Lawson Inada's Group Activities

Excerpt: Activities 1 and 2 (Full content available in the Viewer's Guide)

  1. Who are you?-Identifying yourself.

    Make a list or write a couple of sentences. Who are you? What are you? What is your identity?

    An example might be, "I'm Vincent Wixon, out of Andrew and Martha Wixon, out of Miles and Florence Wixon and Elma and Grover Cleveland Whitlatch. From the British Isles, via NY, to Iowa, to Minnesota. Farmers mostly. But now I'm a westerner and a teacher." Someone else may write about her gender, astrological sign, her personality; another person might emphasize her uniqueness, her race or nationality, her interests, her friends, her faith.

    After writing, participants share with the group, which leads to a discussion of different ways of presenting an identity. For example, there are many ethnic groups, not just the visible ones. As a result of the discussion, those in the apparent majority realize they are not so "generic," and those in the obvious minority see different ways of connecting with others. All see ways people have of defining or identifying themselves, many of them not as convenient as race. As Inada says, "Everybody is somebody. In a way, all this stuff about different races is kind of a lie, because there's a human race. And actually we're just different breeds." Institutions often find out about people by having them fill in forms and check boxes with terms like White, Black, Asian, but who we are is more complex and personal than that.

  2. What will you carry? - Getting in the historical mode.

    Inada reads parts of the evacuation order ("Instructions to All Persons of Japanese Ancestry") reproduced below [click to view Evacuation Proclamation]. Item 2 under "The Following Instructions Must be Observed" states the following:

    Evacuees must carry with them on departure for the Assembly Center, the following property:

    1. Bedding and linens (no mattress) for each member of the family;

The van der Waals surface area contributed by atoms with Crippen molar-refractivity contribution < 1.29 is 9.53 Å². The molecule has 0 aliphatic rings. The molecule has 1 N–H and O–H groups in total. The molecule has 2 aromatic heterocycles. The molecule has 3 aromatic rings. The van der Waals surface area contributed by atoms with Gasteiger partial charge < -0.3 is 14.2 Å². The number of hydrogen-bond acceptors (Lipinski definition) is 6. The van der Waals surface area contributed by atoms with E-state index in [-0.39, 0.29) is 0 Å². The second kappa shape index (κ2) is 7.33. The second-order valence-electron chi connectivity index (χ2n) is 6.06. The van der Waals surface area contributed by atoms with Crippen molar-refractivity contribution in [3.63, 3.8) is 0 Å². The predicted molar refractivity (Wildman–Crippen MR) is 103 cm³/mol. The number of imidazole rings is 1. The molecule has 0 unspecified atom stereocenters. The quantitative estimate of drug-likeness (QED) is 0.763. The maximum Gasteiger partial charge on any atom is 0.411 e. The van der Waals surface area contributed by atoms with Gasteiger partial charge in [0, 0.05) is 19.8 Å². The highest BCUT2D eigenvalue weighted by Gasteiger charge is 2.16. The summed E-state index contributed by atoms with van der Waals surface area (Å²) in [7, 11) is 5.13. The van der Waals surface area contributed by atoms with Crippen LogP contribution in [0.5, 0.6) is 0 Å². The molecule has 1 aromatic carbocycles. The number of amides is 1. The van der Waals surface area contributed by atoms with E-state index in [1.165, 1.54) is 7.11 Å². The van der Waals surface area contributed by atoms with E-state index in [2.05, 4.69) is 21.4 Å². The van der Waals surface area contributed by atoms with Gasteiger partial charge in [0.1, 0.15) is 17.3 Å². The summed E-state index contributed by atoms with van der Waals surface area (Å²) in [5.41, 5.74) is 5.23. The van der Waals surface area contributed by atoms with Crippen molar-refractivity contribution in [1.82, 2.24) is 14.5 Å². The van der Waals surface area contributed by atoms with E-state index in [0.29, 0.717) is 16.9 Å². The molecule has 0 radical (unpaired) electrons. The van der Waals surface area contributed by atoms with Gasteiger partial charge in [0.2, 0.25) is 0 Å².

2. Toilet articles for each member of the family;
    3. Extra clothing for each member of the family;
    4. Sufficient knives, forks, spoons, plates, bowls and cups for each member of the family;
    5. Essential personal effects for each member of the family.

    All items carried will be securely packaged, tied and plainly marked with the name of the owner and numbered in accordance with instructions obtained at the Civil Control Station. The size and number of packages is limited to that which can be carried by the individual or family group.

    All items carried will be securely packaged, tied and plainly marked with the name of the owner and numbered in accordance with instructions obtained at the Civil Control Station. The size and number of packages is limited to that which can be carried by the individual or family group.

  3. No pets of any kind will be permitted.
  4. No personal items and no household goods will be shipped to the Assembly Center.

Inada then says, "Pretend that you receive this order, and you know that you've got a short time to get out of here. And you know where you're going to be shipped to first-the county fairgrounds. You can read what you have to carry. So what else are you going to take beyond your basics like toothbrush, your basic toilet articles and bedding, linens, knives and forks. Toy with this. Make a list of, say, three to five things. What else are you going to carry?"

In the ensuing discussion, students tell some of the things they're going to take-CD's and player (Lawson reminds them that record players weren't small in 1942), books (Bible, Shakespeare's works, for example), blank book (journal, diary), musical instuments, balls, picture albums (Inada: "Pictures? Oh, you better believe it. My mom had a stack of albums. You can't replace those. They're not worth anything in a way, but they're invaluable.") Most of the items are for remembering, contemplating, creating, expressing, and playing.

Another step in this activity can be to have participants list five things they will miss. Inada says, "I do this exercise with my class before we read about the camps, because you begin to take it personally. You can relate to it. You take it personally that you can't take your pets. You begin to worry about school. What grade will I be in when I come out? You begin to worry about your addictions-Pepsi, gum, chocolate. And you begin to appreciate what you've got."

Perry Kishaba, who teaches Social Studies/Language Arts to eighth graders at Riley Creek School in Gold Beach, OR, created a hands-on variation of Inada's activity. As part of an internment camp unit, after reading Farewell to Manzanar, the students were given a day to choose items that they could fit into a duffle bag or suitcase. The next day they brought the items into class and presented them.

Another related activity for getting in the historical mode is to talk and write about what Lawson Inada calls your "relocation and dislocation." How many times have you moved? How many schools have you gone to? How does it feel to adjust to a new city, home, school, people? This activity can also be useful after reading "The Legend of Lost Boy" and "The Legend of Home."